If the adage “the family that plays together stays together” is true, the Gildehaus clan should never part.
The family plays often, albeit in a somewhat unusual manner. They’re BMX bicycle racers. And for them, racing is about giving back to their community.
Brenda Gildehaus, 29, wife and mother, and daughter Stevie Marie, 4, are two of the top-ranked Bicycle Motocross Racing women in the nation in their age groups. This despite the fact Brenda also works full time and misses many meets due to family responsibilities and travel costs. In fact, Stevie and Brenda are missing the BMX Grand National meet in Oklahoma this week because they don’t have a national sponsor or the financial resources to attend.
Jerred Gildehaus, husband and father, is the support crew.
Brenda is a life-long athlete, who began racing bicycles when she was 12. “When I was a kid, my father bought me a whole bunch of used bikes,” she said. “I took them apart and built one primitive BMX bike.”
Once in high school, Brenda would give up bicycle racing to concentrate on other sports, particularly softball. She played that sport at Spokane Falls Community College, where she was the state tournament MVP in 1987, and later at Pacific Lutheran University, where she helped win an NAIA national champioship in 1988. She attended Whitworth College in 1989, winning varsity letters in cross country and soccer.
Brenda returned to BMX racing three years ago, and became good enough to be the Washington state champion and rank second in the nation this year.
Stevie Marie, like her mother a state champion in her age group and ranked third nationally, got an even earlier start in BMX racing. Stevie, or “Pal,” as her parents call her, started at age 3 after she saw a girl near her age participate in a race in Seattle.
“She saw a girl race on a Sunday, and by Wednesday she was riding by herself, without training wheels,” Brenda said.
“She likes it,” Jerred said. “We never pushed her into it; it’s just something she wanted to do.”
Jerred also enjoys riding, although he does not race BMX competitively.
“I ride mountain bikes, and race sport class in cross country,” he said. “When Stevie started racing, it made it kind of hard to make sure she had everything she needed. It made more sense for me to be in a support role.”
That includes helping with what can be an extensive training program. The parents try to take Stevie riding once a day during the summer. During fall and winter months, the weather dictates a lower-key regimen. In any case, Stevie is always excited to ride her purple, custom-made BMX bike.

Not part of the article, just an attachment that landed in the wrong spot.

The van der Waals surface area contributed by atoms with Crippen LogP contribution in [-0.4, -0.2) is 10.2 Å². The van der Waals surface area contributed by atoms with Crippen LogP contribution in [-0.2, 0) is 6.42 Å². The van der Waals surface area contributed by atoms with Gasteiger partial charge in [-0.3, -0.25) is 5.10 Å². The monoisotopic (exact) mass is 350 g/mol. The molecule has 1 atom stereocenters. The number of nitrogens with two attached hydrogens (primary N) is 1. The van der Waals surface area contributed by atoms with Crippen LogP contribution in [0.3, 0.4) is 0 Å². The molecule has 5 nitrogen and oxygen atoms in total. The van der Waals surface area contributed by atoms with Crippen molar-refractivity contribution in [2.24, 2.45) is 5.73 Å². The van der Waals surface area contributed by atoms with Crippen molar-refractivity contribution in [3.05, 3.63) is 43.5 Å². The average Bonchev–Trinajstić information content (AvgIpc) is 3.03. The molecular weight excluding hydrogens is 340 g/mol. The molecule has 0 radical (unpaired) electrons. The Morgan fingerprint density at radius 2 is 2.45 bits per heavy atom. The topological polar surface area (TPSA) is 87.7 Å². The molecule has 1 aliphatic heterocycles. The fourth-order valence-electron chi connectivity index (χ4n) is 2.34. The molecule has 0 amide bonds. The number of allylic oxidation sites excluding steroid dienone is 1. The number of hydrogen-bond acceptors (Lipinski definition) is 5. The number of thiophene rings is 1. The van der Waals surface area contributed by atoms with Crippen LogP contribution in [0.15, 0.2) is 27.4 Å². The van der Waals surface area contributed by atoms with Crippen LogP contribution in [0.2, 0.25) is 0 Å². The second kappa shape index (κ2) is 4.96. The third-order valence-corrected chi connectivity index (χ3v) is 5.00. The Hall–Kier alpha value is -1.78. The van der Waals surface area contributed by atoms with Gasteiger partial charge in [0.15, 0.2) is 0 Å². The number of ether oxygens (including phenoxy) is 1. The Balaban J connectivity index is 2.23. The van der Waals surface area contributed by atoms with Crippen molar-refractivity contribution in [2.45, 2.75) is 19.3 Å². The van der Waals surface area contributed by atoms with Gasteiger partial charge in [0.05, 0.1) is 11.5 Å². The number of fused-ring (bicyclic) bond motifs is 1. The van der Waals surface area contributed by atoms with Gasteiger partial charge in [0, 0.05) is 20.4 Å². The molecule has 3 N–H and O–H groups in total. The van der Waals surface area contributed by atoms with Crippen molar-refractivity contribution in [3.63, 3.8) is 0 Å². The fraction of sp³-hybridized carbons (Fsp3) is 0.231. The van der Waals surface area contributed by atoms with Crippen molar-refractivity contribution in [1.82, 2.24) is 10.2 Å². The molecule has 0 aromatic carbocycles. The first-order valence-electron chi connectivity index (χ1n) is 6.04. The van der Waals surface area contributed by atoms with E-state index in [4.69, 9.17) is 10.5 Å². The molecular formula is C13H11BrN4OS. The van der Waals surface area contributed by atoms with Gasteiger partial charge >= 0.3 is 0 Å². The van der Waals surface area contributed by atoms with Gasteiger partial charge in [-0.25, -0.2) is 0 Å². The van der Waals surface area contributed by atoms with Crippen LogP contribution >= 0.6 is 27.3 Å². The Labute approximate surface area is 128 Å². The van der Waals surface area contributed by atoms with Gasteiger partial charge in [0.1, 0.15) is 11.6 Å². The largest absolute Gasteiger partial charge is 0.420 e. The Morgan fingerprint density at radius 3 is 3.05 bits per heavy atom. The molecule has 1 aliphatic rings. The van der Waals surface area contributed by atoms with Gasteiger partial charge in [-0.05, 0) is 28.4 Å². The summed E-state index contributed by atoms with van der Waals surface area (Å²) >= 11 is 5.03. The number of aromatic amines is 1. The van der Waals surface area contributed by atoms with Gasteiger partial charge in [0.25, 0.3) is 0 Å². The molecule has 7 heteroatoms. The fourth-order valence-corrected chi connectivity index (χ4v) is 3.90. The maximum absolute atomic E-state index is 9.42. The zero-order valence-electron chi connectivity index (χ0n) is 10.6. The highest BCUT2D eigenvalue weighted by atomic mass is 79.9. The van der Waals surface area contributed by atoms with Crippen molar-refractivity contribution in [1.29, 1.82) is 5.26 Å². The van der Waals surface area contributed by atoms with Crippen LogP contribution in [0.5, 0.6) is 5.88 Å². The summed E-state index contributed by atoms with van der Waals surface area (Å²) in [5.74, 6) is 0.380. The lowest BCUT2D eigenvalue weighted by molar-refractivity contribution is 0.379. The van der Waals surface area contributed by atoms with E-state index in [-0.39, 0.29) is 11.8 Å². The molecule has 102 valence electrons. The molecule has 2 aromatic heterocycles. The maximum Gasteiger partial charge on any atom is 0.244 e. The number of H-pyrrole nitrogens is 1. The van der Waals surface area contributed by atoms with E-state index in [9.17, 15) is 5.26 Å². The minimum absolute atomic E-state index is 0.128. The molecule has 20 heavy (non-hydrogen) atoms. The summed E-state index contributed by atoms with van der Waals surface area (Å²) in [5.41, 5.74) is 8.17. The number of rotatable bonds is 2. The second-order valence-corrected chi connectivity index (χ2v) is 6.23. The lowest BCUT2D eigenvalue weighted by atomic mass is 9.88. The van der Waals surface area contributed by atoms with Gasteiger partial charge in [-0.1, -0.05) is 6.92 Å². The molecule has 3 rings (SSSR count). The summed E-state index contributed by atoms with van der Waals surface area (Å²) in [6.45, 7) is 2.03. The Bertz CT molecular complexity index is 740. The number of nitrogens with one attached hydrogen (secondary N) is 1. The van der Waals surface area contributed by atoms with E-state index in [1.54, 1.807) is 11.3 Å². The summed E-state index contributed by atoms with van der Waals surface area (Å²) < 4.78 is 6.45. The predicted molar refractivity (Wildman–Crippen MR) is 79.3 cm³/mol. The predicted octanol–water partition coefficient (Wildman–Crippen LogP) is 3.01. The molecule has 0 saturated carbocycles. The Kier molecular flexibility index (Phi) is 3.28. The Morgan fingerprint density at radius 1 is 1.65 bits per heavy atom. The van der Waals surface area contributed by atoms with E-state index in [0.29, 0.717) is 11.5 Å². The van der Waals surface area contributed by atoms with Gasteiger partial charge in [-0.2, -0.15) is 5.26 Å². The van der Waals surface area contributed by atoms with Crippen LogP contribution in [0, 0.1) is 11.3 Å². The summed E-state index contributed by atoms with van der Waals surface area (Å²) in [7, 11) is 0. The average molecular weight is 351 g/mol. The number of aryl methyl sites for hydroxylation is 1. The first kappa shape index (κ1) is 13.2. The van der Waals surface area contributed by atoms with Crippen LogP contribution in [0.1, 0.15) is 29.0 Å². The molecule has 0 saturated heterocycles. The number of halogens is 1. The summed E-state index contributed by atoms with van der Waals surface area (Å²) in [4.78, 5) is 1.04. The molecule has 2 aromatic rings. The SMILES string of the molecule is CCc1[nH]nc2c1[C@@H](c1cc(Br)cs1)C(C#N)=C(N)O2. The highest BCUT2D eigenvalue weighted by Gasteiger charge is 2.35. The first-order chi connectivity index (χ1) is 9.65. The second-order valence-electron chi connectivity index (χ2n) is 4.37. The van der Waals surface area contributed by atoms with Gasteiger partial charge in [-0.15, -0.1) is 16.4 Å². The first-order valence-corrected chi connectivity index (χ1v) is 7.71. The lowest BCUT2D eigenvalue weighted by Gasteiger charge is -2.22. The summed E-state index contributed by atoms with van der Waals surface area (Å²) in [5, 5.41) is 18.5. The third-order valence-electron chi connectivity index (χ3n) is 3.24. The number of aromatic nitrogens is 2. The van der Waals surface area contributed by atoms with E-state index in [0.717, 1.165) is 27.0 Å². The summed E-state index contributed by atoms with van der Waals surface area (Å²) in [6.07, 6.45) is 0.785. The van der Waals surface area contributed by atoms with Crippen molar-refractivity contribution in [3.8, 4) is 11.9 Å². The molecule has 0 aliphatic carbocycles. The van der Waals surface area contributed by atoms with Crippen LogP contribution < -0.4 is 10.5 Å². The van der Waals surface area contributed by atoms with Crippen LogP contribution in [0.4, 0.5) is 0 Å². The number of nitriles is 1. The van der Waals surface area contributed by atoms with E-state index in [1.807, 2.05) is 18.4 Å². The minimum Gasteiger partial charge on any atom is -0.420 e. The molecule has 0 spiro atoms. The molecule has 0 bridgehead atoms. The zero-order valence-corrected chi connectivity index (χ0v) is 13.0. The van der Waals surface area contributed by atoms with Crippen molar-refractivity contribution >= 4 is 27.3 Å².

“She always wants to do it, and she’s always getting after me to get out and ride bikes,” Jerred said.
Brenda’s training is often more intense. During the summer, she often awakes at 5:30 a.m. to ride, followed by a weight-training workout. She then goes to work as a salesman in a bicycle shop for an 8-hour day and usually rides again after work.
“I should probably do more training than I do, but I’m not going to sacrifice my family life for my glory,” Brenda said. “I train as much as my schedule allows.”
Brenda works at Midway Cyclery and Fitness, which is one of her sponsors. She said Midway is the perfect place for her because her employers are sympathetic to the schedule demands of a BMXer and often give her time off to race.
“Really, I’ve excelled at racing after I moved to Midway,” she said. “They’re really proud of me.
“I’ve just really been able to race my heart out the past year and a half,” she said.
For Brenda, BMX racing is about more than personal achievement. She enjoys close friendships with many teenage BMX racers, giving them transportation to races and practice sites, helping them with bicycle repair and giving them advice about bicycle equipment.
“I just really like helping kids,” she said. “When I’m down and don’t feel like racing, I think about the kids I help out.
“When I was a kid, the people I looked up to were the people who helped me out and encouraged me with my sports,” Brenda continued. “It’s about giving back what was given to me.”
To that end, Brenda gives motivational speeches at area schools. She often speaks on the virtues of dedication, goal-setting and having a sense of achievement. She feels bicycle racing can be a prime tool for building self-esteem and a good alternative to temptations.
“At 13 or 14, anyone can be accepted through drugs or gangs, but when you can get out on your bike and compete, that’s something to be proud of,” she said.
Brenda sees those same virtues developing in her daughter because of her participation in BMX racing.
“I think it teaches her to explore boundaries,” Brenda said. “She goes out and grows physically, mentally and emotionally.”